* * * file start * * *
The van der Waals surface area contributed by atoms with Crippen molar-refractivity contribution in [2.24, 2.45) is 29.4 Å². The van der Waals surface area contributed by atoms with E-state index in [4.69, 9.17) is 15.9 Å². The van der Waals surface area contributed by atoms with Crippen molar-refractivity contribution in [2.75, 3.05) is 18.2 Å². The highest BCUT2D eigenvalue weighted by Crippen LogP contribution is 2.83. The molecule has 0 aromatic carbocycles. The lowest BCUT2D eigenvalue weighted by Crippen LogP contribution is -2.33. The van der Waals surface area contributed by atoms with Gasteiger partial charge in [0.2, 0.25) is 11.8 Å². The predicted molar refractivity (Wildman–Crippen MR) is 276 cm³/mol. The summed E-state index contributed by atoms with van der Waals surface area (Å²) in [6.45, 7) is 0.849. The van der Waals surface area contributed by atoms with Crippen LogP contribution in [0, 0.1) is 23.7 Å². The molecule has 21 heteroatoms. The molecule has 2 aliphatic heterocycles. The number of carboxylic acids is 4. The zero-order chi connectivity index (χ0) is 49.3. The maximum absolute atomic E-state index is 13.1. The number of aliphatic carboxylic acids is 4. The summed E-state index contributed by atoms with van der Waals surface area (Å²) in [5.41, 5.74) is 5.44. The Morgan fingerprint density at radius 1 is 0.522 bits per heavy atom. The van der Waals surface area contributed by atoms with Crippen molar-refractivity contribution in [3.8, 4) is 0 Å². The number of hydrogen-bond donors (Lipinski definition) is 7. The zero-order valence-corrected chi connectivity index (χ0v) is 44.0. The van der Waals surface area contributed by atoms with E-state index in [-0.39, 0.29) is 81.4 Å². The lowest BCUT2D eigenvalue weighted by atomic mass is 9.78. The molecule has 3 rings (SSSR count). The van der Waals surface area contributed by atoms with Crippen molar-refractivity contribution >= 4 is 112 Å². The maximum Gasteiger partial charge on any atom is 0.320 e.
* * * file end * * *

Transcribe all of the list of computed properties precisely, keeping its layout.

The van der Waals surface area contributed by atoms with Crippen molar-refractivity contribution in [2.24, 2.45) is 29.4 Å². The van der Waals surface area contributed by atoms with E-state index in [4.69, 9.17) is 15.9 Å². The van der Waals surface area contributed by atoms with Crippen molar-refractivity contribution in [2.75, 3.05) is 18.2 Å². The highest BCUT2D eigenvalue weighted by Crippen LogP contribution is 2.83. The molecule has 0 aromatic carbocycles. The lowest BCUT2D eigenvalue weighted by Crippen LogP contribution is -2.33. The van der Waals surface area contributed by atoms with Gasteiger partial charge in [0.2, 0.25) is 11.8 Å². The predicted molar refractivity (Wildman–Crippen MR) is 276 cm³/mol. The summed E-state index contributed by atoms with van der Waals surface area (Å²) in [6.45, 7) is 0.849. The van der Waals surface area contributed by atoms with Crippen LogP contribution in [0, 0.1) is 23.7 Å². The molecule has 21 heteroatoms. The molecule has 2 aliphatic heterocycles. The number of carboxylic acids is 4. The zero-order chi connectivity index (χ0) is 49.3. The maximum absolute atomic E-state index is 13.1. The number of aliphatic carboxylic acids is 4. The summed E-state index contributed by atoms with van der Waals surface area (Å²) in [5.41, 5.74) is 5.44. The Morgan fingerprint density at radius 1 is 0.522 bits per heavy atom. The van der Waals surface area contributed by atoms with Crippen molar-refractivity contribution in [3.8, 4) is 0 Å². The number of hydrogen-bond donors (Lipinski definition) is 7. The zero-order valence-corrected chi connectivity index (χ0v) is 44.0. The van der Waals surface area contributed by atoms with E-state index in [-0.39, 0.29) is 81.4 Å². The lowest BCUT2D eigenvalue weighted by atomic mass is 9.78. The molecule has 3 rings (SSSR count). The van der Waals surface area contributed by atoms with Crippen molar-refractivity contribution >= 4 is 112 Å². The maximum Gasteiger partial charge on any atom is 0.320 e.